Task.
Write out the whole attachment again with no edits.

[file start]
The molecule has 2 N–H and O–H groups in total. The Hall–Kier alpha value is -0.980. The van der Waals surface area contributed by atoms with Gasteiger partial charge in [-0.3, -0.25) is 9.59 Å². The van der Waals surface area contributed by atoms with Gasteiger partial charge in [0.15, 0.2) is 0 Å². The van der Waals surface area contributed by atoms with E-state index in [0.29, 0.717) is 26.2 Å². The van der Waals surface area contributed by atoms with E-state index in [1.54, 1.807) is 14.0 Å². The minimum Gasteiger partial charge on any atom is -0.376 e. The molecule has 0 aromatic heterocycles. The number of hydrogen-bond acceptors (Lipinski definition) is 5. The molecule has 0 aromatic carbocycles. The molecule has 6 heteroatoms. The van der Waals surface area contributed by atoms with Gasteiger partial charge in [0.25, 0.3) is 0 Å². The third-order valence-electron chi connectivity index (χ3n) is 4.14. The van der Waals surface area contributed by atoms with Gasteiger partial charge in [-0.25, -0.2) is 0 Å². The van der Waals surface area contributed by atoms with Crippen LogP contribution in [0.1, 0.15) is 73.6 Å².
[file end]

The molecule has 2 N–H and O–H groups in total. The Hall–Kier alpha value is -0.980. The van der Waals surface area contributed by atoms with Gasteiger partial charge in [-0.3, -0.25) is 9.59 Å². The van der Waals surface area contributed by atoms with Gasteiger partial charge in [0.15, 0.2) is 0 Å². The van der Waals surface area contributed by atoms with E-state index in [0.29, 0.717) is 26.2 Å². The van der Waals surface area contributed by atoms with E-state index in [1.54, 1.807) is 14.0 Å². The minimum Gasteiger partial charge on any atom is -0.376 e. The molecule has 0 aromatic heterocycles. The number of hydrogen-bond acceptors (Lipinski definition) is 5. The molecule has 0 aromatic carbocycles. The molecule has 6 heteroatoms. The van der Waals surface area contributed by atoms with Gasteiger partial charge in [0.25, 0.3) is 0 Å². The third-order valence-electron chi connectivity index (χ3n) is 4.14. The van der Waals surface area contributed by atoms with Gasteiger partial charge in [-0.25, -0.2) is 0 Å². The van der Waals surface area contributed by atoms with Crippen LogP contribution in [0.1, 0.15) is 73.6 Å².